The problem with starting designing (and implementing) 
 frameworks instead of languages is that you have to keep up 
 with everything and to never cease expanding. New needs will 
 appear, new paradigms (platforms, distributed systems and so 
 on) and you will have to play the game.
Yep, that is true.
 It is OK to provide extensive standard library, but not put too 
 much into the language (and, for me, the druntime shall be seen 
 as part of the language, not of the framework).
The problem is that once you go for RTTI and GC then the runtime is already quite big, so adding one piece to it does not seem like a big deal… I think a language like D is best suited for things that can be resolved at compile time than the more dynamic stuff. I'd rather see whole program analysis and as much static features as possible than all the dynamic aspects and the runtime requirements that come with it… That would give the project more focus and make it more suitable for real system level programming.
 But, still. Even Java and C# have a separation between the 
 language and the framework, more than, for example, Go has.
Yes, they compile to a medium level IR.
Aug 26 2014
prev sibling next sibling parent reply "Marc =?UTF-8?B?U2Now7x0eiI=?= <schuetzm gmx.net> writes:
On Tuesday, 26 August 2014 at 06:12:54 UTC, Mike wrote:
 The C standard library and C++ standard library are not part of 
 D-the-language.  D would even be better served by putting these 
 features in phobos as std.stdc and std.stdcpp.  This would make 
 them just as conveniently available to users, and reduce the 
 coupling between the language and the platform.
But stdc is its own subpackage in druntime, it's already very modular. It should be easy to remove if you want to create a minimal druntime. For stdcpp, this will be even more true. Up until now, Phobos consists of mostly high-level modules, while those closer to the OS, and the compiler-dependent parts, reside in druntime. I think this is a good division.
Aug 26 2014
parent reply "Mike" <none none.com> writes:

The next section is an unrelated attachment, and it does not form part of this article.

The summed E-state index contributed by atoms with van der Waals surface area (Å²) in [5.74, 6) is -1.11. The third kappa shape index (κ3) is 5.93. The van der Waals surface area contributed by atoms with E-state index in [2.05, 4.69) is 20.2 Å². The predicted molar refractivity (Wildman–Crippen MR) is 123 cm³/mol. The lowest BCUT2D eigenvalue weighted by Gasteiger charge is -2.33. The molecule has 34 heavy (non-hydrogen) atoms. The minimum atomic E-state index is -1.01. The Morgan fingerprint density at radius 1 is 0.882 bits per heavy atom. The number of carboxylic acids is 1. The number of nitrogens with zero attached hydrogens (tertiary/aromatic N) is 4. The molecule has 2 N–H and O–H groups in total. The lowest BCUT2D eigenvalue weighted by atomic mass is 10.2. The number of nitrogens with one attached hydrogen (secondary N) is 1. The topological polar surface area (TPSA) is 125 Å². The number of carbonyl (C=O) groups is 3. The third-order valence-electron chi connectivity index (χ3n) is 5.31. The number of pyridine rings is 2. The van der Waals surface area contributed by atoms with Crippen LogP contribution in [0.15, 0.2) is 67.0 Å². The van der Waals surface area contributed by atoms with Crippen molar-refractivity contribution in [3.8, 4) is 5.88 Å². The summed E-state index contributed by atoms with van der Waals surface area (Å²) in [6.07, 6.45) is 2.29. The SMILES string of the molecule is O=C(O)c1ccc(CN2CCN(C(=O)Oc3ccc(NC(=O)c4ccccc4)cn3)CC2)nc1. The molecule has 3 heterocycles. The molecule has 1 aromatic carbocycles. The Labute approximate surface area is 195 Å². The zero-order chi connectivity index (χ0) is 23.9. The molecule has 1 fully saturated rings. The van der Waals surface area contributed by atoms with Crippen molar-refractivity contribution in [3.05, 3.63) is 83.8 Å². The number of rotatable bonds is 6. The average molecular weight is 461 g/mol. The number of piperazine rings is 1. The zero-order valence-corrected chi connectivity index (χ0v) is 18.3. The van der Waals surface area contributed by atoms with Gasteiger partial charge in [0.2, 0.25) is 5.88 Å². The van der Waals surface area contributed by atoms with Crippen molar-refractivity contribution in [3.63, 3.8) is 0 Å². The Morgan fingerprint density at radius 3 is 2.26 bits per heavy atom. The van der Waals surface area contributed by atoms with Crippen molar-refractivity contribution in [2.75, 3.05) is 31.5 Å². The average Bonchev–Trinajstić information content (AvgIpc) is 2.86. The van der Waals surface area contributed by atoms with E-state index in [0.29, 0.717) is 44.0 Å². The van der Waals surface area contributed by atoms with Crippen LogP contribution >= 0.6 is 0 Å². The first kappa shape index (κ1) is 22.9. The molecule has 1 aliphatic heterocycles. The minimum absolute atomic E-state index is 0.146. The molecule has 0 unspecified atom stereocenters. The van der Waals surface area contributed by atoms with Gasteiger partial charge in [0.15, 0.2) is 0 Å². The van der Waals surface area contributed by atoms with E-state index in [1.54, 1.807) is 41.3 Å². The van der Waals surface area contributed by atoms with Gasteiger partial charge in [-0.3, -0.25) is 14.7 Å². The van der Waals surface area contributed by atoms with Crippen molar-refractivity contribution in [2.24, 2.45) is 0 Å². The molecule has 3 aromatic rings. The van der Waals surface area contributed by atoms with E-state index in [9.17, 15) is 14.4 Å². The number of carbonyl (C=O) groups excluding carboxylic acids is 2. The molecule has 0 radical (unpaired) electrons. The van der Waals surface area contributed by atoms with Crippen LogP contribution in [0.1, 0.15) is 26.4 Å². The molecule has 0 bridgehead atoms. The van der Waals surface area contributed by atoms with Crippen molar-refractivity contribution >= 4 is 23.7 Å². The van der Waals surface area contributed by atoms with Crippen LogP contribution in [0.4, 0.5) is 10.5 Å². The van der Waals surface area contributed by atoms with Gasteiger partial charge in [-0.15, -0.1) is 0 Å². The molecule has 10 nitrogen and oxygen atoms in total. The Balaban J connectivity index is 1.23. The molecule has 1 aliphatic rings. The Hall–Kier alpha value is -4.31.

On Tuesday, 26 August 2014 at 08:15:07 UTC, Marc Schütz wrote:
 On Tuesday, 26 August 2014 at 06:12:54 UTC, Mike wrote:
 The C standard library and C++ standard library are not part 
 of D-the-language.  D would even be better served by putting 
 these features in phobos as std.stdc and std.stdcpp.  This 
 would make them just as conveniently available to users, and 
 reduce the coupling between the language and the platform.
But stdc is its own subpackage in druntime, it's already very modular. It should be easy to remove if you want to create a minimal druntime. For stdcpp, this will be even more true. Up until now, Phobos consists of mostly high-level modules, while those closer to the OS, and the compiler-dependent parts, reside in druntime. I think this is a good division.
My argument isn't about making my own hobby D Runtime. It's about THE D Runtime and more importantly D-the-language (not library routines and OS bindings). There's quite a bit in the D Runtime that's not relevant to the language. I'm guessing it's there because it was convenient at the time. Take a look at the controversy 11666 caused. It had nothing to do with the language or it's portability, and everything to do with how to expose the Linux kernel headers. Just as it is right to separate Phobos from druntime, it is right to separate the language from the platform. It will ensure D's longevity and our return on investment for learning and contributing to this language. (You will likely not be programming the platform you're currently programming in 5 years) I'm not interested in Go, Rust, and other application and server programming languages. I want an alternative to C/C++ (and I'm not talking about libc, libm, and libcpp, I'm talking about the language). D has a lot of potential beyond it's current use. Please take this opportunity to reflect on what's been done, take a look ahead, and see if we can set a better precedent for the future. Mike
Aug 26 2014
parent reply Andrei Alexandrescu <SeeWebsiteForEmail erdani.org> writes:
On 8/26/14, 3:06 AM, Mike wrote:
 D has a lot of potential beyond it's current use.  Please take this
 opportunity to reflect on what's been done, take a look ahead, and see
 if we can set a better precedent for the future.
C++ interoperability is very important for D's future. -- Andrei